When looking at leasing office space for the first time, you may encounter a number of commercial real estate terms that you’ve never encountered before. 

If it seems confusing, it’s not your fault. The commercial real estate world is full of industry jargon.

Our goal is to provide you with the tools you need to speak the commercial real estate language and feel confident in your search for your new office space

One of the most important and frequent terms you will come across during your search is “base rent.” 

In this article, we will answer the following questions: 

  • What is base rent? 
  • What does base rent include? 
  • Can base rent be negotiated?
  • What are base rent escalations?


What is Base Rent?

In a triple net or percentage lease, the base rent is the set rental rate that you will pay the landlord, before any additional operating expenses or revenue percentages each month.

Read Next: What Are Commercial Real Estate Operating Expenses (Op/Ex)?

For office leases, this rate is often quoted on a square foot per year basis, meaning that a 10,000-square-foot tenant paying a base rate of $20 per square foot will be paying $200,000 a year in base rent. 

You will typically see this written out as $20 NNN + opex. 


What Does Base Rent Include?

This is where the landlord will derive profit from the building. The base rent of a space is the most realistic indication of the market value of the real estate. 

While other elements like your operating expenses are charged to cover the actual cost to own and maintain in the property, the base rent covers the cost the landlord incurred to purchase the building plus a premium to bring in revenue from the building. 

Can Base Rent Be Negotiated?

Because of this, base rent it almost always negotiable, while set costs like operating expenses are not.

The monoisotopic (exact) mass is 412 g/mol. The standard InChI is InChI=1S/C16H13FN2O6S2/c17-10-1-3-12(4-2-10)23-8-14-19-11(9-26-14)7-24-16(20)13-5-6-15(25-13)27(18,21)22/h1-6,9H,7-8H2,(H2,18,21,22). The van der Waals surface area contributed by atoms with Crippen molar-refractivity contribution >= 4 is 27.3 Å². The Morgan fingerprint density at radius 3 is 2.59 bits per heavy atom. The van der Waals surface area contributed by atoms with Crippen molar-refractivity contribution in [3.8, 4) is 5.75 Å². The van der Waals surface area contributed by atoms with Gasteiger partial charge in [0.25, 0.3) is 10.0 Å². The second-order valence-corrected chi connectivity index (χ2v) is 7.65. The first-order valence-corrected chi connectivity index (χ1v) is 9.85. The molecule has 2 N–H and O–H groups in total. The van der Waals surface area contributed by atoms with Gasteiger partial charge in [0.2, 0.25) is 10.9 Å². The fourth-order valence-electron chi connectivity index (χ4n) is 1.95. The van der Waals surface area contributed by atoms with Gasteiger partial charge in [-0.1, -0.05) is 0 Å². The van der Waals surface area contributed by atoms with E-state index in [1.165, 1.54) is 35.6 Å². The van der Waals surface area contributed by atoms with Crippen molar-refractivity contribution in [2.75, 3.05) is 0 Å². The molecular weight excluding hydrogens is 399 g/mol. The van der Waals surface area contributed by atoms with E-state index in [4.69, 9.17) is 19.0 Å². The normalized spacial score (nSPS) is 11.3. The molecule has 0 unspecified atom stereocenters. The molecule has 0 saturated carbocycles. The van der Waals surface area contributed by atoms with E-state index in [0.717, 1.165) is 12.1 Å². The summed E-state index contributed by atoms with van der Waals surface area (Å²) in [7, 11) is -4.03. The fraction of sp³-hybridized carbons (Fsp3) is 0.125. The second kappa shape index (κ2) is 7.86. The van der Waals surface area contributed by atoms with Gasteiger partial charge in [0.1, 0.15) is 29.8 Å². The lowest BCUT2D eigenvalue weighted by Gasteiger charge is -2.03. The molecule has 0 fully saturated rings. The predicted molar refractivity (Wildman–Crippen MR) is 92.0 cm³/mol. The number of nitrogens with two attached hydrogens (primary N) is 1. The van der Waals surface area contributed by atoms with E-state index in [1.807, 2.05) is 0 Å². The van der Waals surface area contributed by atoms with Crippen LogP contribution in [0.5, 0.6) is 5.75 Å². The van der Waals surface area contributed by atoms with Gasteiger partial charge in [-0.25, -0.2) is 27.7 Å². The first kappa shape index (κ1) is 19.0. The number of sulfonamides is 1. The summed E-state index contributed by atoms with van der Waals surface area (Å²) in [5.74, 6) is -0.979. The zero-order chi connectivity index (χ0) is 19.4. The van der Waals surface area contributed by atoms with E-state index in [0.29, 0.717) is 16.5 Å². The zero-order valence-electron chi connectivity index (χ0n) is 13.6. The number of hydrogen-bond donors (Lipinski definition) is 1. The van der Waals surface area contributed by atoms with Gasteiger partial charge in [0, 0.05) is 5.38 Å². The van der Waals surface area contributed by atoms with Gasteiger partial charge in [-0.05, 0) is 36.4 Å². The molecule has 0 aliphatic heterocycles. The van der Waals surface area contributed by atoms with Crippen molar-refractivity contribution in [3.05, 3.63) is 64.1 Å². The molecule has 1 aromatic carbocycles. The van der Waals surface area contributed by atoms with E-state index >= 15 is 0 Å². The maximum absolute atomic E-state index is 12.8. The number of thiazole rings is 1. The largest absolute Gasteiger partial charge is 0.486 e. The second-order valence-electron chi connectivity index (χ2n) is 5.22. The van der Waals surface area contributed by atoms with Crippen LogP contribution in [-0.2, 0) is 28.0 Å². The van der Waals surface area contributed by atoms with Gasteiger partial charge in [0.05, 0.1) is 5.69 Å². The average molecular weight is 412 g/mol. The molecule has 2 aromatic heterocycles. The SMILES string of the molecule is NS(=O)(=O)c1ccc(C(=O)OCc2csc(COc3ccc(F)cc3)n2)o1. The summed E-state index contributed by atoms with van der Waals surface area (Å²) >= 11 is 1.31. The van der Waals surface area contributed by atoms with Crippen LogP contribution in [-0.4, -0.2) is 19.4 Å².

Typically, the higher the value of a property, the higher the base rent the landlord will ask for. However, the more leverage you have as a tenant, such as a long-term lease requirement, a large size requirement, good credit, etc., the more you should be able to negotiate that rate down.

Find out why you should hire a tenant representation broker to help lead these negotiations: 7 Benefits of Hiring a Tenant Representation Broker


What Are Base Rent Escalations?

An escalation (also commonly called “bump”) is a marginal change that will increase the base rental rate of your space throughout the life of the lease. An escalation is a tool landlords use to protect themselves against inflation and changes in rental rates. An escalation only affects your base rate and is agreed upon during lease negotiation.  

There are three types of escalations that you will typically see: 

  • Amount: Each year the base rent will increase by a specified dollar amount. In Austin, you’ll usually see annual base rent bumps between $0.50 to $1.00.  
  • Percent: Every year the base rent will increase by a specified percentage each year. In Austin, this percentage is generally around 2.5%. 
  • Indexed: Indexed escalations are based on current economic conditions instead of an agreed-upon fixed rate. These escalations are typically tied to a measure of inflation like the Consumer Price Index.

This escalation benefits the tenant because your escalation is fully tied to changes in purchasing power and will not increase the profitability of the landlord throughout the lease.



Understanding your base rent is a great first step toward understanding your commercial lease. 

To learn more about common office leasing terms, read our article Your Guide to the Elements of a Commercial Lease (Terms, Definitions). Or to learn more about rental rate structures, read Typical Types of Commercial Leases in Austin, Texas (NNN Lease vs. Gross Lease, more).



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